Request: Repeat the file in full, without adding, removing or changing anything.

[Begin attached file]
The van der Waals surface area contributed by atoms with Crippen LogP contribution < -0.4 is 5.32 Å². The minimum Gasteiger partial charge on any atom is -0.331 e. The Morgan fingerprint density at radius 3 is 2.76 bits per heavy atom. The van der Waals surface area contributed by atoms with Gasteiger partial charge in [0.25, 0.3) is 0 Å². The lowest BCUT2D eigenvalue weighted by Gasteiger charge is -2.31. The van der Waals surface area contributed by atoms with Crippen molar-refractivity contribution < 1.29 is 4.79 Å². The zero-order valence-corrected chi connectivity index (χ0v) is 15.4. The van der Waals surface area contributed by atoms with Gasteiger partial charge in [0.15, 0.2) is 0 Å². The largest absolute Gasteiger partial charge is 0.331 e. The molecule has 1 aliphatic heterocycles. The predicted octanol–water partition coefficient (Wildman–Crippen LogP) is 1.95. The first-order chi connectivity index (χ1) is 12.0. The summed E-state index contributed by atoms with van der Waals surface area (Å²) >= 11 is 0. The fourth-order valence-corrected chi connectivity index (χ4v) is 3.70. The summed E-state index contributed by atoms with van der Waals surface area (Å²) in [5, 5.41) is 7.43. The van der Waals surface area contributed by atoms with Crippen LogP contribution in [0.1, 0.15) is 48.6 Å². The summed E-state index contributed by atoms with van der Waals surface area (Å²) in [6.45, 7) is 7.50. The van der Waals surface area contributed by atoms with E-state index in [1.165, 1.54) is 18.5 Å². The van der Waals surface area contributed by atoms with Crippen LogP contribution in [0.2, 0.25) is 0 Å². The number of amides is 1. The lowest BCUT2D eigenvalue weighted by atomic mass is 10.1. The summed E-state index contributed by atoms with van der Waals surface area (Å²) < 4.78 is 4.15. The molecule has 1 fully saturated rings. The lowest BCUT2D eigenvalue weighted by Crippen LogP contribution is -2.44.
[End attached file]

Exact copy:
The van der Waals surface area contributed by atoms with Crippen LogP contribution < -0.4 is 5.32 Å². The minimum Gasteiger partial charge on any atom is -0.331 e. The Morgan fingerprint density at radius 3 is 2.76 bits per heavy atom. The van der Waals surface area contributed by atoms with Gasteiger partial charge in [0.25, 0.3) is 0 Å². The lowest BCUT2D eigenvalue weighted by Gasteiger charge is -2.31. The van der Waals surface area contributed by atoms with Crippen molar-refractivity contribution < 1.29 is 4.79 Å². The zero-order valence-corrected chi connectivity index (χ0v) is 15.4. The van der Waals surface area contributed by atoms with Gasteiger partial charge in [0.15, 0.2) is 0 Å². The largest absolute Gasteiger partial charge is 0.331 e. The molecule has 1 aliphatic heterocycles. The predicted octanol–water partition coefficient (Wildman–Crippen LogP) is 1.95. The first-order chi connectivity index (χ1) is 12.0. The summed E-state index contributed by atoms with van der Waals surface area (Å²) >= 11 is 0. The fourth-order valence-corrected chi connectivity index (χ4v) is 3.70. The summed E-state index contributed by atoms with van der Waals surface area (Å²) in [5, 5.41) is 7.43. The van der Waals surface area contributed by atoms with Crippen LogP contribution in [0.1, 0.15) is 48.6 Å². The summed E-state index contributed by atoms with van der Waals surface area (Å²) in [6.45, 7) is 7.50. The van der Waals surface area contributed by atoms with E-state index in [1.165, 1.54) is 18.5 Å². The van der Waals surface area contributed by atoms with Crippen LogP contribution in [0.2, 0.25) is 0 Å². The number of amides is 1. The lowest BCUT2D eigenvalue weighted by atomic mass is 10.1. The summed E-state index contributed by atoms with van der Waals surface area (Å²) < 4.78 is 4.15. The molecule has 1 fully saturated rings. The lowest BCUT2D eigenvalue weighted by Crippen LogP contribution is -2.44.